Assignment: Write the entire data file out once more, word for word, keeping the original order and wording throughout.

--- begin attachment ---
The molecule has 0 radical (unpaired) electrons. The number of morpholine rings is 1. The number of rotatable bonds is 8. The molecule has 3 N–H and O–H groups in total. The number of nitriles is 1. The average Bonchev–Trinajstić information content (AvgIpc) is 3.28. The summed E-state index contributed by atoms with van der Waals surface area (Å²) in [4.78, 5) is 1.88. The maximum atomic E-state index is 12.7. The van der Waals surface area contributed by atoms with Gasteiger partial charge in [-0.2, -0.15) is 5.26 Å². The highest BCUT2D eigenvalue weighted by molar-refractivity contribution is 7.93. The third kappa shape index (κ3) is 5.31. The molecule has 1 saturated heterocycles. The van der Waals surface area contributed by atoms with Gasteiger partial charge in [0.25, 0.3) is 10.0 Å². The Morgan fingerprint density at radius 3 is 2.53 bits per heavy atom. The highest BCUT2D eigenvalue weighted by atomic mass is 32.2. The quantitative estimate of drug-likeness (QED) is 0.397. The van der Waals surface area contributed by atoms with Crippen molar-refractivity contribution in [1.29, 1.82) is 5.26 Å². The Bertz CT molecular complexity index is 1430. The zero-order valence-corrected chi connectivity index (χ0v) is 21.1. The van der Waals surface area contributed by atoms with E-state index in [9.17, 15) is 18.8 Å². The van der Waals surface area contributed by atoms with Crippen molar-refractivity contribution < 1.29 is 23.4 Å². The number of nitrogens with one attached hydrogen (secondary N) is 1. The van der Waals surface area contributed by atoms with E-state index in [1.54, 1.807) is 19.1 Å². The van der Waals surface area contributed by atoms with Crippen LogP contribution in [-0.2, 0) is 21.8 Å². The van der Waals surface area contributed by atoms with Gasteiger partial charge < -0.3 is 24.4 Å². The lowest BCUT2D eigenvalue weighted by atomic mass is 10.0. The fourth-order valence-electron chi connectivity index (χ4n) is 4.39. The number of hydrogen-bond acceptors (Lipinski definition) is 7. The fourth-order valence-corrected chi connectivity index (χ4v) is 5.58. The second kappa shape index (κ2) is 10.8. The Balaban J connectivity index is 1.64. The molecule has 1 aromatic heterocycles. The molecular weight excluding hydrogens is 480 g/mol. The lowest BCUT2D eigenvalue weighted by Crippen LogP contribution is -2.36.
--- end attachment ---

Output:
The molecule has 0 radical (unpaired) electrons. The number of morpholine rings is 1. The number of rotatable bonds is 8. The molecule has 3 N–H and O–H groups in total. The number of nitriles is 1. The average Bonchev–Trinajstić information content (AvgIpc) is 3.28. The summed E-state index contributed by atoms with van der Waals surface area (Å²) in [4.78, 5) is 1.88. The maximum atomic E-state index is 12.7. The van der Waals surface area contributed by atoms with Gasteiger partial charge in [-0.2, -0.15) is 5.26 Å². The highest BCUT2D eigenvalue weighted by molar-refractivity contribution is 7.93. The third kappa shape index (κ3) is 5.31. The molecule has 1 saturated heterocycles. The van der Waals surface area contributed by atoms with Gasteiger partial charge in [0.25, 0.3) is 10.0 Å². The Morgan fingerprint density at radius 3 is 2.53 bits per heavy atom. The highest BCUT2D eigenvalue weighted by atomic mass is 32.2. The quantitative estimate of drug-likeness (QED) is 0.397. The van der Waals surface area contributed by atoms with Crippen molar-refractivity contribution in [1.29, 1.82) is 5.26 Å². The Bertz CT molecular complexity index is 1430. The zero-order valence-corrected chi connectivity index (χ0v) is 21.1. The van der Waals surface area contributed by atoms with E-state index in [9.17, 15) is 18.8 Å². The van der Waals surface area contributed by atoms with Crippen molar-refractivity contribution < 1.29 is 23.4 Å². The number of nitrogens with one attached hydrogen (secondary N) is 1. The van der Waals surface area contributed by atoms with E-state index in [1.54, 1.807) is 19.1 Å². The van der Waals surface area contributed by atoms with Crippen LogP contribution in [-0.2, 0) is 21.8 Å². The van der Waals surface area contributed by atoms with Gasteiger partial charge < -0.3 is 24.4 Å². The lowest BCUT2D eigenvalue weighted by atomic mass is 10.0. The fourth-order valence-electron chi connectivity index (χ4n) is 4.39. The number of hydrogen-bond acceptors (Lipinski definition) is 7. The fourth-order valence-corrected chi connectivity index (χ4v) is 5.58. The second kappa shape index (κ2) is 10.8. The Balaban J connectivity index is 1.64. The molecule has 1 aromatic heterocycles. The molecular weight excluding hydrogens is 480 g/mol. The lowest BCUT2D eigenvalue weighted by Crippen LogP contribution is -2.36.